Authenticity Hoo-Ha pt. 1: Did the Rolling Stones sign the guest register at The Temple Hotel?

Sir Hilary Jenkinson’s “Manual of Archive Administration” (1922) maintains that authenticity is one of the defining characteristics of the archive.  A trio of authentication problems have imposed on my time recently, so I thought I would share them with you in three blog posts.  Here is the first.

Derbyshire Record Office recently accepted the donation of some records from The Temple Hotel in Matlock Bath (D8116). The hotel is no longer open for business, but has a long history of hospitality behind it.  Among the signatures in one of the guest registers, you can find the names of Mick Jagger and Charlie Watts, giving their address as The Rolling Stones, and the date as 16 January 1965. I hope it was really them! The names are in the same hand (fishy, do you think, or easily explained?) and they do not bear much similarity to autographs that can be found online.

D8116 1 2

D8116/1/2: Temple Hotel visitors book, Nov 1963 to July 1971

This is the only bit of the register you will get to see without an applicable exemption under data protection legislation! But these registers will be freely available to all researchers in generations to come.

Several fan websites go into minute detail about where the band were at any given moment, and from these it seems that the Rolling Stones were making a live appearance on Ready, Steady, Go! on the 15th and were then in a recording session in Los Angeles on the 17th. They must have spent the 16th on a transatlantic flight. Mustn’t they? Does anyone remember seeing 2/5 of The Rolling Stones around Matlock Bath that winter?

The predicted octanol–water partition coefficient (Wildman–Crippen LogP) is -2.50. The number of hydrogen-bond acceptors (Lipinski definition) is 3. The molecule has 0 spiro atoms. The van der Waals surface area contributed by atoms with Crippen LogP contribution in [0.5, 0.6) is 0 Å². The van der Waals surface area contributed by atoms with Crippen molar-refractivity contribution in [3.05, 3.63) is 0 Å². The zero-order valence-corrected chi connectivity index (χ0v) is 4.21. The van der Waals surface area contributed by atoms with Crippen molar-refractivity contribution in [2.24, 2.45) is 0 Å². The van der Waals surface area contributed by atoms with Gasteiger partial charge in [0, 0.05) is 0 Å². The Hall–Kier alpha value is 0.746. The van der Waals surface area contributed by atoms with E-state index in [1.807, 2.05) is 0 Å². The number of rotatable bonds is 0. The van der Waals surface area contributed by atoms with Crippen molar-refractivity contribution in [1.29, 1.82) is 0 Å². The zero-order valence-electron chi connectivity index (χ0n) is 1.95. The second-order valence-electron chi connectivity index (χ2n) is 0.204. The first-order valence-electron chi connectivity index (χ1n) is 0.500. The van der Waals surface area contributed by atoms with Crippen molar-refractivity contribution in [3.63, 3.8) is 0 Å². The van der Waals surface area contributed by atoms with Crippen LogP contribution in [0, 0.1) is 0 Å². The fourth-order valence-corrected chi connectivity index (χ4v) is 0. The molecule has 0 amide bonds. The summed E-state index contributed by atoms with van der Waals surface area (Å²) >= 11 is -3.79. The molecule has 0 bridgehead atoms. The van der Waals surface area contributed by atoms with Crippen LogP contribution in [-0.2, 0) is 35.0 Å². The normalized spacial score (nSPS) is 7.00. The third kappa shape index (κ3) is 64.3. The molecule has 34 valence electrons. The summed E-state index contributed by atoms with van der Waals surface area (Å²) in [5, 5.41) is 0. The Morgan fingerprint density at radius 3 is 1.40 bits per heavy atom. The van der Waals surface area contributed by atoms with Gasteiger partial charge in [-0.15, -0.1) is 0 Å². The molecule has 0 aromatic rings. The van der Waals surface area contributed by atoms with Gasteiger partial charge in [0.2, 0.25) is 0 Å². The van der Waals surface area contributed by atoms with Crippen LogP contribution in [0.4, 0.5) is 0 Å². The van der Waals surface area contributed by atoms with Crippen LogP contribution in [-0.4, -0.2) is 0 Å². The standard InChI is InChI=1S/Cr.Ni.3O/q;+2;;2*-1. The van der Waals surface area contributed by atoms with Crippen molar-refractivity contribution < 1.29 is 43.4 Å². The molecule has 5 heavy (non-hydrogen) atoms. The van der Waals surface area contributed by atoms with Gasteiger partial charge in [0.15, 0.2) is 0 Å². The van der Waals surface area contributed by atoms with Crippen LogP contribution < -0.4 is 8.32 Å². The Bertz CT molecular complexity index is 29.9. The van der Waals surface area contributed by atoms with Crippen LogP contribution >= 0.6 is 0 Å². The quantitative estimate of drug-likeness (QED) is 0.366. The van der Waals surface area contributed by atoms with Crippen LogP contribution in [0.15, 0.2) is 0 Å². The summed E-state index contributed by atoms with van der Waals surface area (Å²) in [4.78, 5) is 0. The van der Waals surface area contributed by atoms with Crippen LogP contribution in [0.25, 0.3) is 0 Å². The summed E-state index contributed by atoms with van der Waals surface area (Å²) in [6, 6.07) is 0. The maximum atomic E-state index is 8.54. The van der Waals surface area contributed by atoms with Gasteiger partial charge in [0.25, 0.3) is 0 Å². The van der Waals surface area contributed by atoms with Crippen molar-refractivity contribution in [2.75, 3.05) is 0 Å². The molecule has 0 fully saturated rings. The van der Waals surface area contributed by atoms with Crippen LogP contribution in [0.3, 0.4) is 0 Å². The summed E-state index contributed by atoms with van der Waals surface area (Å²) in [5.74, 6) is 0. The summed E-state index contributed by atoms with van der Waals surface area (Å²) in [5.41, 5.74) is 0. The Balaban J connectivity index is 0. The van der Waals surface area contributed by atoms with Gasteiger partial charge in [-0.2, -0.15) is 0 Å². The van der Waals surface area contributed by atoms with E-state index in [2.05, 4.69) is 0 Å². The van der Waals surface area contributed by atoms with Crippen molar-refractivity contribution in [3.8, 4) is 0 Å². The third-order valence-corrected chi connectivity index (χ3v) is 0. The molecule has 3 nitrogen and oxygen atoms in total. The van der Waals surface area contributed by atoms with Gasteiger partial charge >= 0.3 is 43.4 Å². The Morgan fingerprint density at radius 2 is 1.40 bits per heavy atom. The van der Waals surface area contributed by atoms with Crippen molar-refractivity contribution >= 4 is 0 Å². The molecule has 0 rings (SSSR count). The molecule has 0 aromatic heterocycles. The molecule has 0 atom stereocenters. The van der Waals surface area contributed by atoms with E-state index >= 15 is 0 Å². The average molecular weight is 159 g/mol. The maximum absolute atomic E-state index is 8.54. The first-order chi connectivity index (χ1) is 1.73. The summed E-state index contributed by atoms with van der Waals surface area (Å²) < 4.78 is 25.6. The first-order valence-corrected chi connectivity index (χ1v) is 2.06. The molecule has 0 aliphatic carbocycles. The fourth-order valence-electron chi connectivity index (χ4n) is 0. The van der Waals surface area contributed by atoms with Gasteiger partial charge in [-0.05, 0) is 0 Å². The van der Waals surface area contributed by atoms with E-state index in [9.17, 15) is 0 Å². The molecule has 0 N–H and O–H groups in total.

Let us suppose the signatures above are not genuinely those of Mick Jagger and Charlie Watts. What then of archival authenticity?  Good news: Sir Hilary would still regard the register as an authentic record of the hotel’s activities, deriving as it does from the business function of recording guests’ details. Since the Immigration (Hotel Records) Order 1972, hotels have actually been under a legal obligation to maintain such a record – but of course there was already a long-established practice of registering hotel guests. And there was an equally long-established practice of hotel guests signing in a false name for nefarious purposes, or just for a giggle.  It’s an authentic record of a transaction – it’s the transaction itself that was lacking in authenticity.

Fun fact about hotel guest registers: one of America’s greatest writers signed himself “Samuel Clemens” and gave his profession as “Mark Twain”.

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50 years ago: this week’s Hit Parade, from the Derbyshire Times

A New Year, and a new resolution…to highlight the number of newspapers we hold on Microfilm in the Record Office. This week, we bring you our most popular, The Derbyshire Times, dated Friday 7th January 1966.

In addition to the usual newsworthy stories (many, sadly, about road traffic accidents over the New Year period), there was a full page spread advertising holiday getaways, bookable in local travel agents, some weather statistics for December, showing not much change in our current January outlook!

Interestingly, there was also a music column written by Peter Murray, reviewing the previous year’s releases, as well as showing the Top Twenty for that week.

TopTwenty

Who remembers any of these?  An attempt to find consensus among eleven members of Record Office staff has failed – but we generally like The Beatles, Peter Sellers and The Who.  But who doesn’t?

Treasure 14: the John R Biggs collection

This treasure (collection reference D3562) was nominated by our erstwhile Artist in Residence, Paula Moss.  She writes:

John R Biggs (1909-1988) was a distinguished wood engraver, typographer, graphic designer and writer, born in Derby, who early in his career established a much admired private printing press.  The archive, from which this book and printing blocks are taken, covers his life’s work – from his student days in Derby to the final years of his retirement from teaching – and is a wonderfully inspiring collection, a real treasure.